An Al-Qaeda offshoot this week seized a key underground arms depot in the strategic town of Gao in Mali’s rebel-controlled north, security sources said on Sunday.
The Al-Qaeda in the Islamic Maghreb (AQIM) “have taken our underground weapons and ammunition depot in Gao. It’s one of the main depots of the Malian army,” a security source told AFP.
The depot was built to deal with “the prospect of a long and difficult war,” the source said.
A regional security source confirmed the seizure, saying the vast cache of weapons will “really boost AQIM’s striking power”, and adding: “It is really impressive what AQIM has found in the underground depot.”
The source said the group “is today more armed than the combined armies of Mali and Burkina Faso”, another west African nation.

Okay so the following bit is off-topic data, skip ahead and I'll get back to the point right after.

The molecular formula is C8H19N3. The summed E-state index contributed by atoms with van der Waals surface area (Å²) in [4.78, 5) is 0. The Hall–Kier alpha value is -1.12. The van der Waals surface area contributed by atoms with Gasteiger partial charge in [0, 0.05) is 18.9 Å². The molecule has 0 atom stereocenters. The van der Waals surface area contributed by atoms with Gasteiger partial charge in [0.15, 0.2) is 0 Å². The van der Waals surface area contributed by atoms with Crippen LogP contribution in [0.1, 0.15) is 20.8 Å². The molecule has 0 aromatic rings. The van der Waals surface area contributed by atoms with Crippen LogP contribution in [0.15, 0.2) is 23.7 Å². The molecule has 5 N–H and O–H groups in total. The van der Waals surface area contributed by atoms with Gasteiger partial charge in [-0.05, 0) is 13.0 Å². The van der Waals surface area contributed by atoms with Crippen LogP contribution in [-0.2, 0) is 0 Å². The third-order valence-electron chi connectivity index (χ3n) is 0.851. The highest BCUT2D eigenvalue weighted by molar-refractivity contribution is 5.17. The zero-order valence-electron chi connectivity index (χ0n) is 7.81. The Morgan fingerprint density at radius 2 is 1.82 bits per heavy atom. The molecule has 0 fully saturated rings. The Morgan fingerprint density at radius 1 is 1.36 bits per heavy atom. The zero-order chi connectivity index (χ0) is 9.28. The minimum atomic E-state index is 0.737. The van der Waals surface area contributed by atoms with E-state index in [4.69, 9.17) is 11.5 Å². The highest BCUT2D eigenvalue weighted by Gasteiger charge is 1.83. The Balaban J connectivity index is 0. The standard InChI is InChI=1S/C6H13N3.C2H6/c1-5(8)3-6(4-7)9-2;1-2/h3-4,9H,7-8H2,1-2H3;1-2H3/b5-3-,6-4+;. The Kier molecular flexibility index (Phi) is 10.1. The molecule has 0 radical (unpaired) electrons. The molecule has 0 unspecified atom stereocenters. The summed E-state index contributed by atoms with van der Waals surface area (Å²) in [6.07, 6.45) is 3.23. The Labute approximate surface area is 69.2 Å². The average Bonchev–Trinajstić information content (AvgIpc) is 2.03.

Tuareg and Islamist rebels said overnight that they have joined forces to create an Islamic state in the vast desert north.
Mali has been in turmoil since a March 22 coup and the north has steadily slipped out of Bamako’s control.
The accord on creating an Islamic state was hammered out between the Islamist group Ansar Dine (Defenders of Faith), backed by AQIM, and the secular Tuareg National Movement for the Liberation of Azawad (Tuareg MNLA).
It comes after weeks of sometimes fraught discussions between two groups that have long held separate objectives and ideologies.
Regional and Western leaders have long feared a breakaway state in Mali’s remote desert north could become Al-Qaeda’s main safe haven.